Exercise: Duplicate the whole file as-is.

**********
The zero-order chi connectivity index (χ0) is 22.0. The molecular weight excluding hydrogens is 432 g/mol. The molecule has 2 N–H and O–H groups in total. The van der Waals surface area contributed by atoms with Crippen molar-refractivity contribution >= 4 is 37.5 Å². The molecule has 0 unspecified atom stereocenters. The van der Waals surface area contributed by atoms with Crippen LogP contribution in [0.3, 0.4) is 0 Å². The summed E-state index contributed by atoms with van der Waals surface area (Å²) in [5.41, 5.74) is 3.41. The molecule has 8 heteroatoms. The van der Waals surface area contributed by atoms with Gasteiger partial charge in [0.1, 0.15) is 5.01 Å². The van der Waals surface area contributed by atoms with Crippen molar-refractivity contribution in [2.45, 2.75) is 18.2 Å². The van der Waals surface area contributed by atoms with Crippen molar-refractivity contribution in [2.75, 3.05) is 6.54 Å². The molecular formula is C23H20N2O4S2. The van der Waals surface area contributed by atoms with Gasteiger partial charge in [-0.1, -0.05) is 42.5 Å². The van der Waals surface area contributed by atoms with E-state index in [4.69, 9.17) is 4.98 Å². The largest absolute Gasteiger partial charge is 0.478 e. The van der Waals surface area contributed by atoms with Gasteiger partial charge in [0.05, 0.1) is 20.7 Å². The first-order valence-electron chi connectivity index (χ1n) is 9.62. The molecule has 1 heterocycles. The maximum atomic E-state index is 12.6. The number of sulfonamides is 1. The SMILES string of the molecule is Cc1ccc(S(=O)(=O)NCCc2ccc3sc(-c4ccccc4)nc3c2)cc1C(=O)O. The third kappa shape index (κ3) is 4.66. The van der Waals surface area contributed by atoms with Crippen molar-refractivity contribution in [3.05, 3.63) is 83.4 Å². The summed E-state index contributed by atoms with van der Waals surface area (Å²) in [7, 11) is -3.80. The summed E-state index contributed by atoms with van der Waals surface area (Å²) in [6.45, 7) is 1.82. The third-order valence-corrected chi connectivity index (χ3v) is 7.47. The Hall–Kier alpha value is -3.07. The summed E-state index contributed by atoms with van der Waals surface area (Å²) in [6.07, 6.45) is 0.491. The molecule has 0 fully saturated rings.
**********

The zero-order chi connectivity index (χ0) is 22.0. The molecular weight excluding hydrogens is 432 g/mol. The molecule has 2 N–H and O–H groups in total. The van der Waals surface area contributed by atoms with Crippen molar-refractivity contribution >= 4 is 37.5 Å². The molecule has 0 unspecified atom stereocenters. The van der Waals surface area contributed by atoms with Crippen LogP contribution in [0.3, 0.4) is 0 Å². The summed E-state index contributed by atoms with van der Waals surface area (Å²) in [5.41, 5.74) is 3.41. The molecule has 8 heteroatoms. The van der Waals surface area contributed by atoms with Gasteiger partial charge in [0.1, 0.15) is 5.01 Å². The van der Waals surface area contributed by atoms with Crippen molar-refractivity contribution in [2.45, 2.75) is 18.2 Å². The van der Waals surface area contributed by atoms with Crippen molar-refractivity contribution in [2.75, 3.05) is 6.54 Å². The molecular formula is C23H20N2O4S2. The van der Waals surface area contributed by atoms with Gasteiger partial charge in [-0.1, -0.05) is 42.5 Å². The van der Waals surface area contributed by atoms with E-state index in [4.69, 9.17) is 4.98 Å². The largest absolute Gasteiger partial charge is 0.478 e. The van der Waals surface area contributed by atoms with Gasteiger partial charge in [0.05, 0.1) is 20.7 Å². The first-order valence-electron chi connectivity index (χ1n) is 9.62. The molecule has 1 heterocycles. The maximum atomic E-state index is 12.6. The number of sulfonamides is 1. The SMILES string of the molecule is Cc1ccc(S(=O)(=O)NCCc2ccc3sc(-c4ccccc4)nc3c2)cc1C(=O)O. The third kappa shape index (κ3) is 4.66. The van der Waals surface area contributed by atoms with Crippen molar-refractivity contribution in [3.05, 3.63) is 83.4 Å². The summed E-state index contributed by atoms with van der Waals surface area (Å²) in [7, 11) is -3.80. The summed E-state index contributed by atoms with van der Waals surface area (Å²) in [6.45, 7) is 1.82. The third-order valence-corrected chi connectivity index (χ3v) is 7.47. The Hall–Kier alpha value is -3.07. The summed E-state index contributed by atoms with van der Waals surface area (Å²) in [6.07, 6.45) is 0.491. The molecule has 0 fully saturated rings.